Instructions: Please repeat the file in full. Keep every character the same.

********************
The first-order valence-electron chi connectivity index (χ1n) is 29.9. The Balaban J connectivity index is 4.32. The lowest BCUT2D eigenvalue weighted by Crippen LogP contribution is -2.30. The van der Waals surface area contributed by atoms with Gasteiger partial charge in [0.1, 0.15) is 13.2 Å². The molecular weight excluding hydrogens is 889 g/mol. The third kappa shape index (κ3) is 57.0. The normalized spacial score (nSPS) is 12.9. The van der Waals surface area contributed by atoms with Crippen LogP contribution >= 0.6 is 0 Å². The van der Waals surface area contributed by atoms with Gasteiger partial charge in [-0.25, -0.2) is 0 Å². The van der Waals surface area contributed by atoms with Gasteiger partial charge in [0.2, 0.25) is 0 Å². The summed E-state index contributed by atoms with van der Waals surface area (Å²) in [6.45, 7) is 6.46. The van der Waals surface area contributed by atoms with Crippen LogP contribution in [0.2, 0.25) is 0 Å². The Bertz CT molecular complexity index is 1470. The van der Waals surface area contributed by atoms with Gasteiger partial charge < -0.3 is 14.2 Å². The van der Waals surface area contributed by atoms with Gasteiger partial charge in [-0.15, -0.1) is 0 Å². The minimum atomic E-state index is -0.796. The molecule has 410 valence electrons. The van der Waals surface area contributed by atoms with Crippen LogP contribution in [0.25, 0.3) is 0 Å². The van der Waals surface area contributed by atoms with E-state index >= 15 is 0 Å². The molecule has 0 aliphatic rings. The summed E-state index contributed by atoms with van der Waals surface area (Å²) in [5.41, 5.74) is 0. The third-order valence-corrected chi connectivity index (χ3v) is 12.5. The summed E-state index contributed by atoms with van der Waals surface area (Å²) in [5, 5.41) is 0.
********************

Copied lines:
The first-order valence-electron chi connectivity index (χ1n) is 29.9. The Balaban J connectivity index is 4.32. The lowest BCUT2D eigenvalue weighted by Crippen LogP contribution is -2.30. The van der Waals surface area contributed by atoms with Gasteiger partial charge in [0.1, 0.15) is 13.2 Å². The molecular weight excluding hydrogens is 889 g/mol. The third kappa shape index (κ3) is 57.0. The normalized spacial score (nSPS) is 12.9. The van der Waals surface area contributed by atoms with Crippen LogP contribution >= 0.6 is 0 Å². The van der Waals surface area contributed by atoms with Gasteiger partial charge in [-0.25, -0.2) is 0 Å². The van der Waals surface area contributed by atoms with Gasteiger partial charge in [0.2, 0.25) is 0 Å². The summed E-state index contributed by atoms with van der Waals surface area (Å²) in [6.45, 7) is 6.46. The van der Waals surface area contributed by atoms with Crippen LogP contribution in [0.2, 0.25) is 0 Å². The Bertz CT molecular complexity index is 1470. The van der Waals surface area contributed by atoms with Gasteiger partial charge < -0.3 is 14.2 Å². The van der Waals surface area contributed by atoms with Gasteiger partial charge in [-0.15, -0.1) is 0 Å². The minimum atomic E-state index is -0.796. The molecule has 410 valence electrons. The van der Waals surface area contributed by atoms with Crippen LogP contribution in [0.25, 0.3) is 0 Å². The van der Waals surface area contributed by atoms with E-state index >= 15 is 0 Å². The molecule has 0 aliphatic rings. The summed E-state index contributed by atoms with van der Waals surface area (Å²) in [5.41, 5.74) is 0. The third-order valence-corrected chi connectivity index (χ3v) is 12.5. The summed E-state index contributed by atoms with van der Waals surface area (Å²) in [5, 5.41) is 0.